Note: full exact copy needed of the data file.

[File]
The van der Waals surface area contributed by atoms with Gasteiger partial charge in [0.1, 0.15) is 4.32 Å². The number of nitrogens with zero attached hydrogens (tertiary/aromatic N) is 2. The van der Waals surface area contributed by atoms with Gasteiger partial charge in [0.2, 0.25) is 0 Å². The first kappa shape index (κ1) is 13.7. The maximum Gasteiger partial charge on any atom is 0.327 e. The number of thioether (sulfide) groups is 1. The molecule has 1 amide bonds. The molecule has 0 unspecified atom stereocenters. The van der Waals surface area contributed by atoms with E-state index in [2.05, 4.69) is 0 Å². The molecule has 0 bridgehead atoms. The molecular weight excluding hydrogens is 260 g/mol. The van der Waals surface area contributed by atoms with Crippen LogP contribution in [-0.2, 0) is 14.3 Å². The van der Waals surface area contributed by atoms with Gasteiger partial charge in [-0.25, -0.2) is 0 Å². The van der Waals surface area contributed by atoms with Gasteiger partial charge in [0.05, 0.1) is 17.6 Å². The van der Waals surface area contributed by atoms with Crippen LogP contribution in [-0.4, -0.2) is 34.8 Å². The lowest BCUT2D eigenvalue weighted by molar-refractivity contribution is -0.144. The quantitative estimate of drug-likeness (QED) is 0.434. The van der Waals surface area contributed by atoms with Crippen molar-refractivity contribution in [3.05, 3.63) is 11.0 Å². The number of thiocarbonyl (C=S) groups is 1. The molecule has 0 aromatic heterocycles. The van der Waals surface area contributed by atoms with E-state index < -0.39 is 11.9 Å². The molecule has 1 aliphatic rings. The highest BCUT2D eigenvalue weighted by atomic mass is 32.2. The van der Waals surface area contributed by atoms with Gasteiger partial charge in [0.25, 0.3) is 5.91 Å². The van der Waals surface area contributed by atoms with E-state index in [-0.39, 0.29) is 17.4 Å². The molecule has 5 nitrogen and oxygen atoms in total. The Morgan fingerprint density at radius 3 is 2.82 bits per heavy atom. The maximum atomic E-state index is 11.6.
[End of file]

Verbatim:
The van der Waals surface area contributed by atoms with Gasteiger partial charge in [0.1, 0.15) is 4.32 Å². The number of nitrogens with zero attached hydrogens (tertiary/aromatic N) is 2. The van der Waals surface area contributed by atoms with Gasteiger partial charge in [0.2, 0.25) is 0 Å². The first kappa shape index (κ1) is 13.7. The maximum Gasteiger partial charge on any atom is 0.327 e. The number of thioether (sulfide) groups is 1. The molecule has 1 amide bonds. The molecule has 0 unspecified atom stereocenters. The van der Waals surface area contributed by atoms with E-state index in [2.05, 4.69) is 0 Å². The molecule has 0 bridgehead atoms. The molecular weight excluding hydrogens is 260 g/mol. The van der Waals surface area contributed by atoms with Crippen LogP contribution in [-0.2, 0) is 14.3 Å². The van der Waals surface area contributed by atoms with Gasteiger partial charge in [-0.25, -0.2) is 0 Å². The van der Waals surface area contributed by atoms with Gasteiger partial charge in [0.05, 0.1) is 17.6 Å². The van der Waals surface area contributed by atoms with Crippen LogP contribution in [-0.4, -0.2) is 34.8 Å². The lowest BCUT2D eigenvalue weighted by molar-refractivity contribution is -0.144. The quantitative estimate of drug-likeness (QED) is 0.434. The van der Waals surface area contributed by atoms with Crippen molar-refractivity contribution in [3.05, 3.63) is 11.0 Å². The number of thiocarbonyl (C=S) groups is 1. The molecule has 0 aromatic heterocycles. The van der Waals surface area contributed by atoms with E-state index < -0.39 is 11.9 Å². The molecule has 1 aliphatic rings. The highest BCUT2D eigenvalue weighted by atomic mass is 32.2. The van der Waals surface area contributed by atoms with Gasteiger partial charge in [0.25, 0.3) is 5.91 Å². The van der Waals surface area contributed by atoms with E-state index in [-0.39, 0.29) is 17.4 Å². The molecule has 5 nitrogen and oxygen atoms in total. The Morgan fingerprint density at radius 3 is 2.82 bits per heavy atom. The maximum atomic E-state index is 11.6.